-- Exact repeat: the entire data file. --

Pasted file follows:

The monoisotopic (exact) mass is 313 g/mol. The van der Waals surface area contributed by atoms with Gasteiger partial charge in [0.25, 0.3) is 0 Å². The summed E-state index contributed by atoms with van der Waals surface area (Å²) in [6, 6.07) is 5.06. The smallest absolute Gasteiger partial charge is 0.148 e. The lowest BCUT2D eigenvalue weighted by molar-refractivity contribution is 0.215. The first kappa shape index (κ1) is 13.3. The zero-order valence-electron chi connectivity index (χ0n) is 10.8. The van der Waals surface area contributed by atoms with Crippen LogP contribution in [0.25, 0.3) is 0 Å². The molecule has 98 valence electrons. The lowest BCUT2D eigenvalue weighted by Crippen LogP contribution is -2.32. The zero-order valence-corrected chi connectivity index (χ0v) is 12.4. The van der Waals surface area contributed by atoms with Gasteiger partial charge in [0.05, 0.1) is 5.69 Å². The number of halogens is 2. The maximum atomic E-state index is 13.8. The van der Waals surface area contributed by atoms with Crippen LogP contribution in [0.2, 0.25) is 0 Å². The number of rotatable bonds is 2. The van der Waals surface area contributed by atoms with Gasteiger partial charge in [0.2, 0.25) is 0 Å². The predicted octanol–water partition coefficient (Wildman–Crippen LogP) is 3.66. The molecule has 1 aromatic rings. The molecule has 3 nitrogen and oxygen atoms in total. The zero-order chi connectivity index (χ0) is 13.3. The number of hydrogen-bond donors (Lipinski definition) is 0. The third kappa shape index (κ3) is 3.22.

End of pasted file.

The monoisotopic (exact) mass is 313 g/mol. The van der Waals surface area contributed by atoms with Gasteiger partial charge in [0.25, 0.3) is 0 Å². The summed E-state index contributed by atoms with van der Waals surface area (Å²) in [6, 6.07) is 5.06. The smallest absolute Gasteiger partial charge is 0.148 e. The lowest BCUT2D eigenvalue weighted by molar-refractivity contribution is 0.215. The first kappa shape index (κ1) is 13.3. The zero-order valence-electron chi connectivity index (χ0n) is 10.8. The van der Waals surface area contributed by atoms with Crippen LogP contribution in [0.25, 0.3) is 0 Å². The molecule has 98 valence electrons. The lowest BCUT2D eigenvalue weighted by Crippen LogP contribution is -2.32. The zero-order valence-corrected chi connectivity index (χ0v) is 12.4. The van der Waals surface area contributed by atoms with Gasteiger partial charge in [0.05, 0.1) is 5.69 Å². The number of halogens is 2. The maximum atomic E-state index is 13.8. The van der Waals surface area contributed by atoms with Crippen LogP contribution in [0.2, 0.25) is 0 Å². The number of rotatable bonds is 2. The van der Waals surface area contributed by atoms with Gasteiger partial charge in [0.2, 0.25) is 0 Å². The predicted octanol–water partition coefficient (Wildman–Crippen LogP) is 3.66. The molecule has 1 aromatic rings. The molecule has 3 nitrogen and oxygen atoms in total. The zero-order chi connectivity index (χ0) is 13.3. The number of hydrogen-bond donors (Lipinski definition) is 0. The third kappa shape index (κ3) is 3.22.